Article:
TV & Movies

What It's Really Like To Combat COVID On Film Sets

"People are not exactly happy to see [us]."

Originally Published: 
cscredon, Valerie Loiseleux, Xinzheng, MoMo Productions/Getty Images

In mid-December, Tom Cruise made headlines for screaming at the crew of the new Mission Impossible movie for violating COVID guidelines on set. “If I see you doing it again, you’re f*cking gone!” he warned two crew members standing too closely together during leaked audio captured of the rant. He then turned his attention to the entire production, calling on everyone to achieve a “gold standard” and set an example for the industry. “If we shut down it’s going to cost people f*cking jobs, their home, their family. That’s what’s happening.”

That “gold standard,” however, is even harder to maintain than it sounds. Just ask Demerie Danielson, a COVID compliance officer (CCO) who worked as a nurse before joining a company that works with productions like Netflix and Amazon to ensure safety on set. “It's something unlike anything I've done before,” she says. “As cliché as it sounds, you can't do this job if you're doing it just for a paycheck.”

The job itself is loosely defined, usually requiring only the completion of a two-hour course. The title varies — COVID manager, Infection Prevention Coordinator — as do the specific protocols. But the general structure is the same. Danielson’s days often start the night before filming, when she’ll prepare PPE kits and confirm scheduling for how regularly the cast and crew are getting tested. She then shows up a “good two, three hours prior” to call time to ensure that everyone gets properly screened in time for work. She and the other CCOs will huddle with the crew to go over what’s expected for the day in terms of shooting as well as coronavirus news, like the latest local numbers and trends or any new medical advances. From there, CCOs monitor every aspect of the production for proper safety, including testing, making sure everyone has their protective equipment on, sanitizing between scenes, and maintaining the proper occupancy for the square footage. After production wraps, CCOs stick around to disinfect and clean before going home to start prepping for the next day.

"You can't do this job if you're doing it just for a paycheck."

It’s an overwhelming job, and one that only gets more complicated depending on where the production is shooting. Some standing sets can be manipulated so that what looks like a closed room can still allow for airflow. But if a production is constantly moving locations or filming on-site, a lot more planning is required to scout places with COVID protocols in mind. By far the biggest challenge is the severity of the responsibility. "I've seen one person in my time [miss their testing day] and try to come in the next day thinking, You know, I’ll just slip through the cracks. There's so many people. And that's not the case. It's our job to stay on top of that," Danielson says. "We've had to send people home and they’ve had to re-onboard [to] make sure they're safe to join the set again. We are the first essential layer of support, so [if anything goes wrong], it definitely falls back on us."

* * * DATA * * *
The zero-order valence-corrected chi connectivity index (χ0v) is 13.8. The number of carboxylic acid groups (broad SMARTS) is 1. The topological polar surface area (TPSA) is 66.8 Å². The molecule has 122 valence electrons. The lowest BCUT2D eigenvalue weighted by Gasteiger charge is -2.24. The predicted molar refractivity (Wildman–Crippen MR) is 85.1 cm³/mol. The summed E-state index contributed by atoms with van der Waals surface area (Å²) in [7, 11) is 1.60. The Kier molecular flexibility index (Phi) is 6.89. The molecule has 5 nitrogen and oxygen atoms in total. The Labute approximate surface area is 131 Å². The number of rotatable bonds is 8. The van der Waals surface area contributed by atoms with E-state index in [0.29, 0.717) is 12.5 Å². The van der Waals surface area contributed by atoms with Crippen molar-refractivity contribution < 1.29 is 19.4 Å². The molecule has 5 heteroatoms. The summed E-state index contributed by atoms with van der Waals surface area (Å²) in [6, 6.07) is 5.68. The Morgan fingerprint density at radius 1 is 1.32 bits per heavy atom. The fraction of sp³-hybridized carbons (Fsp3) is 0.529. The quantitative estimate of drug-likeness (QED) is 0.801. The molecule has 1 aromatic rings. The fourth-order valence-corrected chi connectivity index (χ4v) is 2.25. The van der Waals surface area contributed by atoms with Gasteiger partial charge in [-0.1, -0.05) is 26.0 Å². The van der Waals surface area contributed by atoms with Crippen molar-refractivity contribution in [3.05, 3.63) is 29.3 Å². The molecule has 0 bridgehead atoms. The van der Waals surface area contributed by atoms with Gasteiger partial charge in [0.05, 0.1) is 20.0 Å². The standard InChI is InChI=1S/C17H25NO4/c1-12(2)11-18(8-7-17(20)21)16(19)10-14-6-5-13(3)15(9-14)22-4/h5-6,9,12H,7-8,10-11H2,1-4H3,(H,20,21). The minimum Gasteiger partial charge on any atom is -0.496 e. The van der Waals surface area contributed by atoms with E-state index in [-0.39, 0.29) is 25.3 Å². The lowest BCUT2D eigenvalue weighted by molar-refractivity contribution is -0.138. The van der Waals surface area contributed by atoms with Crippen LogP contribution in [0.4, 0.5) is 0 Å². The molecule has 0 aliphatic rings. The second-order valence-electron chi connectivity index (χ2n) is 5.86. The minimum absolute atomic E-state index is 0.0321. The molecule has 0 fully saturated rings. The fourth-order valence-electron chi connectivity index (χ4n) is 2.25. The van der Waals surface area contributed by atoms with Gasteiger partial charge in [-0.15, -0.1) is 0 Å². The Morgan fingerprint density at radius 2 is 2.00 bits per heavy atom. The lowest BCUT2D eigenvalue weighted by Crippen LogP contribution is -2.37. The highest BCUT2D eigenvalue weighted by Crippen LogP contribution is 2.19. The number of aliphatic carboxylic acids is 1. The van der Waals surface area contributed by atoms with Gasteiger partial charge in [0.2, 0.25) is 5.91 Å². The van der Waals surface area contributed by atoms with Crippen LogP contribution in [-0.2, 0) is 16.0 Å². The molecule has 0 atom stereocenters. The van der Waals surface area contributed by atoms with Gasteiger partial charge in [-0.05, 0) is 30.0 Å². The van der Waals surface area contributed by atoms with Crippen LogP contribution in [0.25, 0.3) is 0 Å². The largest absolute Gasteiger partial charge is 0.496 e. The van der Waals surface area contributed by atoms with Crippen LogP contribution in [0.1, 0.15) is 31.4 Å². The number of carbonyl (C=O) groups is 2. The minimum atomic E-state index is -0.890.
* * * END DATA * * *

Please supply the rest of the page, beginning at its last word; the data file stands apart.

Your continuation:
That's not to say they're without help. Danielson says on-set medics and health and safety managers have been vital in assisting with temperature checks and arranging travel for the cast. Yes, people still try to flout guidelines, and there are times when tempers flare. "Some of [these people] have been [working in film] forever and we're coming into their space and we're changing everything up and giving them a new way of doing it," Danielson says. "I've definitely seen people get angry."

"I've definitely seen people get angry."

But while their work doesn’t prevent outbreaks entirely, Danielson is happy to note that most of the people she works with take her role seriously. “I think for the most part people have been very good at adapting," she says, adding that in her experience, encountering people on set who don't want to wear masks or PPE is rare. On the hard days — which are not infrequent — she values having other CCOs to turn to for support.

“You work a lot. And I think it's nice to have someone who understands not only preparation, but [also that] being on set sometimes people are not exactly happy to see the COVID compliance officer," Danielson says. “I became a nurse to help people, that was my goal ... So I try to just keep in mind that although it’s a lot of time dedicated to this specific position, it’s not everlasting. But the footprint that I’ll make hopefully will be.”

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